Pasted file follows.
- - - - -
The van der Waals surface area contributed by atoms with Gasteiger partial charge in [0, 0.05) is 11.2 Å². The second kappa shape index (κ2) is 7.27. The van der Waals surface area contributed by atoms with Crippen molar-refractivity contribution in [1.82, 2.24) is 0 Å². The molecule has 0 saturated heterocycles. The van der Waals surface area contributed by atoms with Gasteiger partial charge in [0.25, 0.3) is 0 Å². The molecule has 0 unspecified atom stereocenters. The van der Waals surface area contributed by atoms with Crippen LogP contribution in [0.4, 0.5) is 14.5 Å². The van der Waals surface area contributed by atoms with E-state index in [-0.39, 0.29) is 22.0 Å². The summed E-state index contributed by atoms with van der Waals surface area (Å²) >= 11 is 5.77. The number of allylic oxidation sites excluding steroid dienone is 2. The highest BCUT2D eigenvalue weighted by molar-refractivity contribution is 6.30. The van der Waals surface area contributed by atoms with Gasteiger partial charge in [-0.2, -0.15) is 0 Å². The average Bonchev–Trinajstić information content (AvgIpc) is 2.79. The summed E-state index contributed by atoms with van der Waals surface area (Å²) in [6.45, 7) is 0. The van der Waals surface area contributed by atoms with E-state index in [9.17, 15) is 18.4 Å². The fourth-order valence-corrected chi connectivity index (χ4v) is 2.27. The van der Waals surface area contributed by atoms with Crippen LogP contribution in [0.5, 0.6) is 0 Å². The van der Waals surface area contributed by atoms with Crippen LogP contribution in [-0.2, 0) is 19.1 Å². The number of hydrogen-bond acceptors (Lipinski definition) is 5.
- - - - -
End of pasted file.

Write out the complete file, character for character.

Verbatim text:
The van der Waals surface area contributed by atoms with Gasteiger partial charge in [0, 0.05) is 11.2 Å². The second kappa shape index (κ2) is 7.27. The van der Waals surface area contributed by atoms with Crippen molar-refractivity contribution in [1.82, 2.24) is 0 Å². The molecule has 0 saturated heterocycles. The van der Waals surface area contributed by atoms with Gasteiger partial charge in [0.25, 0.3) is 0 Å². The molecule has 0 unspecified atom stereocenters. The van der Waals surface area contributed by atoms with Crippen LogP contribution in [0.4, 0.5) is 14.5 Å². The van der Waals surface area contributed by atoms with E-state index in [-0.39, 0.29) is 22.0 Å². The summed E-state index contributed by atoms with van der Waals surface area (Å²) >= 11 is 5.77. The number of allylic oxidation sites excluding steroid dienone is 2. The highest BCUT2D eigenvalue weighted by molar-refractivity contribution is 6.30. The van der Waals surface area contributed by atoms with Gasteiger partial charge in [-0.2, -0.15) is 0 Å². The average Bonchev–Trinajstić information content (AvgIpc) is 2.79. The summed E-state index contributed by atoms with van der Waals surface area (Å²) in [6.45, 7) is 0. The van der Waals surface area contributed by atoms with E-state index in [9.17, 15) is 18.4 Å². The fourth-order valence-corrected chi connectivity index (χ4v) is 2.27. The van der Waals surface area contributed by atoms with Crippen LogP contribution in [0.5, 0.6) is 0 Å². The van der Waals surface area contributed by atoms with Crippen LogP contribution in [-0.2, 0) is 19.1 Å². The number of hydrogen-bond acceptors (Lipinski definition) is 5.